MLB’s sudden political awakening is transparent nonsense

Seditionists and traitors attempt to overthrow democracy at the behest of the President of the United States on January 6, 2021.

Seditionists and traitors attempt to overthrow democracy at the behest of the President of the United States on January 6, 2021.
Image: Getty Images

Companies across the country are realizing that having had their money fund politicians who attempt to engage in a coup is bad for business, so for the past week, many have been cutting off their donations. Most notably, Hallmark asked lead insurrectionist senator Josh Hawley to return the company’s donations to him.

Now, is it fair to ask why Hallmark was giving Josh Hawley money in the first place? Sure. It’s not like it’s a news flash that the Missouri fascist is a total shithead. But he finally went so far as to make being associated with him toxic in the marketplace, so Hallmark is out.

Major League Baseball is latching onto this trend of corporate responsibility, too.

Don’t be fooled. This is completely meaningless. Major League Baseball is not disassociating itself from seditionists and racists, but from “all political contributions.” Well, according to, the Office of the Commissioner of Major League Baseball Political Action Committee gave $66,000 to Democrats in the 2020 election cycle and $46,000 to Republicans. In fact, in all but two of the election cycles since 2002, MLB’s political arm has directed more money to Democrats than to the GOP.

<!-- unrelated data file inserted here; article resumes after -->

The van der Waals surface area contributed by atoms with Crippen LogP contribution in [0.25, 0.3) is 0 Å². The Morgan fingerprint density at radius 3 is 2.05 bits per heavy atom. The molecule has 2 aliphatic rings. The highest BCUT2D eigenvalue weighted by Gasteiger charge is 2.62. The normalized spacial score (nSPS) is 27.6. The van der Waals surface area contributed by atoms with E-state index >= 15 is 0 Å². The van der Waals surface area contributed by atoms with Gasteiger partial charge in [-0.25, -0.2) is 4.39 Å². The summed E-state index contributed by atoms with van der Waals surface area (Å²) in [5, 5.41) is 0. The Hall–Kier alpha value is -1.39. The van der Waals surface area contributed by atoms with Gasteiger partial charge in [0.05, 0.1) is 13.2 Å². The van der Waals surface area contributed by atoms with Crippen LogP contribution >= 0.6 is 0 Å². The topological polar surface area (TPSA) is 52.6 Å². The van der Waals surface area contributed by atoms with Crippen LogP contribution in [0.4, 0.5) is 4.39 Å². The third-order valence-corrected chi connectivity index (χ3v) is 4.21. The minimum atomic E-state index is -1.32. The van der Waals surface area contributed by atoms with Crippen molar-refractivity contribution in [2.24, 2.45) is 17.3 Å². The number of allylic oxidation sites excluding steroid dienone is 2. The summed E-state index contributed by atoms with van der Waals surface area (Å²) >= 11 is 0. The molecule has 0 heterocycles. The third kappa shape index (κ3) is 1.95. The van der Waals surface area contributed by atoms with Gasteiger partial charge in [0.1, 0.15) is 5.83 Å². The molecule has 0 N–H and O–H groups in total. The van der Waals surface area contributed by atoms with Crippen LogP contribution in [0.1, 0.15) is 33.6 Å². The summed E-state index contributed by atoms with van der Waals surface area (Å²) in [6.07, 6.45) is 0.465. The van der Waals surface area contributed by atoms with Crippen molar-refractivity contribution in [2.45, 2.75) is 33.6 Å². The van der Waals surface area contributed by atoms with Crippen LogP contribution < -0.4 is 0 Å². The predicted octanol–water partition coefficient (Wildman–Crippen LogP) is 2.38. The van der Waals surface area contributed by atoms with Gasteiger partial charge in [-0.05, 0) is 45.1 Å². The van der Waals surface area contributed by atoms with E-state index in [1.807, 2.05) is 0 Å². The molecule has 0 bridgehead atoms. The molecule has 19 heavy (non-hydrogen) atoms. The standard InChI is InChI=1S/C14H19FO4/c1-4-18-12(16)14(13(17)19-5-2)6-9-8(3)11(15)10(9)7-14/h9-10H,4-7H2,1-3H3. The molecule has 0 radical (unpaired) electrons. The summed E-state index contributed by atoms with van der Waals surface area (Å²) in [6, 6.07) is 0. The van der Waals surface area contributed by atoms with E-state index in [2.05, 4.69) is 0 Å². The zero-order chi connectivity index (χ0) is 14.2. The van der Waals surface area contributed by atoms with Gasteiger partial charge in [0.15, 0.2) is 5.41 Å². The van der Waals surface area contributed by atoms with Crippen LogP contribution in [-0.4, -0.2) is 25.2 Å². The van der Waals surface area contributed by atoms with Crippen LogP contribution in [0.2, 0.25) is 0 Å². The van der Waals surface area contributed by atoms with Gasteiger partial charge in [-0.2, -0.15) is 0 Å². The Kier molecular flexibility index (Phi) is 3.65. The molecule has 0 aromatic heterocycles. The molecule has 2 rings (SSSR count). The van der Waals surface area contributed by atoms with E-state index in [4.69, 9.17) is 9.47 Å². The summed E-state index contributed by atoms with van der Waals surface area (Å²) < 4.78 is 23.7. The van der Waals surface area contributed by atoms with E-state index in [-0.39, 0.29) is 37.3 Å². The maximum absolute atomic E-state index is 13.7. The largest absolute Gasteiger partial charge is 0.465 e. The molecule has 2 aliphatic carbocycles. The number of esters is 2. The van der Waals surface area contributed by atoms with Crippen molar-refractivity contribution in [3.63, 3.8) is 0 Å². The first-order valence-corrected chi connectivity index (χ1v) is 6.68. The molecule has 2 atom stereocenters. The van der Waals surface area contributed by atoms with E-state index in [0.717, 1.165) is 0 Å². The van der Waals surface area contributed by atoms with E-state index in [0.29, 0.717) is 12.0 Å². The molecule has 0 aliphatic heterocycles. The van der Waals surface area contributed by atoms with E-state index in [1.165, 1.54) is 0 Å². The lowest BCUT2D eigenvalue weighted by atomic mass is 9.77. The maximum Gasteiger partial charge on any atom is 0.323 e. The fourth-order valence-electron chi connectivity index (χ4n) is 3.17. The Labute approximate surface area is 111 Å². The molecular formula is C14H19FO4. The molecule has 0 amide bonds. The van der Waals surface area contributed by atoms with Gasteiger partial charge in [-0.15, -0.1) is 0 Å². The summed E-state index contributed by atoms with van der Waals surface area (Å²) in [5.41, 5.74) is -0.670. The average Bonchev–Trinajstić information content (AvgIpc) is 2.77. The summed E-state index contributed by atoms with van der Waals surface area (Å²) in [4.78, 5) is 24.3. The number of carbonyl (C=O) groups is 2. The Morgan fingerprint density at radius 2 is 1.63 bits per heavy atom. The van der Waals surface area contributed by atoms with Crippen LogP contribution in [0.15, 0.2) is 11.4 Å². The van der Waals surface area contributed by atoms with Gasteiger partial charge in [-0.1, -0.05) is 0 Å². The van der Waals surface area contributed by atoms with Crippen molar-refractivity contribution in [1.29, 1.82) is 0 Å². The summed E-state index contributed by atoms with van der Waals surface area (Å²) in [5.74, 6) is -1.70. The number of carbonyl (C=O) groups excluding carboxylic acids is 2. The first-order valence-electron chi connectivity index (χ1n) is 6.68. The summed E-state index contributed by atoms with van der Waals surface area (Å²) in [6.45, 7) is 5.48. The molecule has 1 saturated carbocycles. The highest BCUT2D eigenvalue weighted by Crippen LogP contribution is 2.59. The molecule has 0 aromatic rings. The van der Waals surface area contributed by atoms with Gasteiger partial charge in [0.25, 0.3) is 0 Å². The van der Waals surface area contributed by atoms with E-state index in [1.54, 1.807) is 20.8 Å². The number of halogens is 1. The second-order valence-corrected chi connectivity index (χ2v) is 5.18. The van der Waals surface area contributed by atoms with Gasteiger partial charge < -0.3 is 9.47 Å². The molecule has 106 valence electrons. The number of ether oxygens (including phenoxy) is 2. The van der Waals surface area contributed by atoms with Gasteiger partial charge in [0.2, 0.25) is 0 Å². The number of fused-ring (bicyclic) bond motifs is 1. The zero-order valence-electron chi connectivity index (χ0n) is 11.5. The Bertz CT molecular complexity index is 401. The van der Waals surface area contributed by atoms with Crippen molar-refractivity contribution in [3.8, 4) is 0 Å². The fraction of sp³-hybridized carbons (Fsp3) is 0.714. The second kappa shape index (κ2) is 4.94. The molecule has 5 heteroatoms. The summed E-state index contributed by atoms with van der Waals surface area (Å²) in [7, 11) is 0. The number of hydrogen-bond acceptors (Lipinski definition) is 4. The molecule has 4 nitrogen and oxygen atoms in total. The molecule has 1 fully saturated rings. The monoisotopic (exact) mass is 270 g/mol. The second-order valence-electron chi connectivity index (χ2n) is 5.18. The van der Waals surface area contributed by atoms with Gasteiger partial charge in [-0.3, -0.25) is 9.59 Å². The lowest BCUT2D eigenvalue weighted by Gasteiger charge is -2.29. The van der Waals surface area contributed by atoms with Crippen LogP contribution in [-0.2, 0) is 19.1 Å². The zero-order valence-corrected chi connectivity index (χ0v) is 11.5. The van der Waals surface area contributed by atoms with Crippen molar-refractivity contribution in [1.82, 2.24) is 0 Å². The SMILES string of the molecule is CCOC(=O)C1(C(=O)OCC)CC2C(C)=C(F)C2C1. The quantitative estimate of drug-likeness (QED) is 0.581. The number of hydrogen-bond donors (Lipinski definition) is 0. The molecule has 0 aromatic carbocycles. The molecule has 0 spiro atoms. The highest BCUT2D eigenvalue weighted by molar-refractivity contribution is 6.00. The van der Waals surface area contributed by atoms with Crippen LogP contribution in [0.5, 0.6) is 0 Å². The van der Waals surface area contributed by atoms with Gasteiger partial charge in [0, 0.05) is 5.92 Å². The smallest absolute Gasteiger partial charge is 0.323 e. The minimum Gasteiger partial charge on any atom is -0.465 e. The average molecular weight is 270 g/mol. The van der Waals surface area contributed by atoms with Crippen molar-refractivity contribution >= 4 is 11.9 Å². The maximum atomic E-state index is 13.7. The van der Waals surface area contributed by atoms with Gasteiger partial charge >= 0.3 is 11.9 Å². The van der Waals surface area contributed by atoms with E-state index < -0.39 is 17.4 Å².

MLB’s political spending serves the purpose of advancing the league’s goals in Washington, like keeping its antitrust exemption in place and being able to pay minor league players less than minimum wage.

The league suspending political spending only means that the league itself isn’t spending. It means nothing about megadonors like GOP funder and Giants owner Charles Johnson, who gave money to some of the worst of the worst people in this mess, including Sen. Tommy Tuberville and Reps. Lauren Boebert, Madison Cawthorn, and Jim Jordan. The league can’t stop Johnson from spending his money, and apparently, neither can good sense.

It’s good PR for MLB to get its name out there as doing something. But that’s all it is, as much of a cosmetic move as annually celebrating Jackie Robinson and hoping that players wearing the No. 42 for a day will distract everyone from the massive race issues that the sport is generally clueless about addressing.

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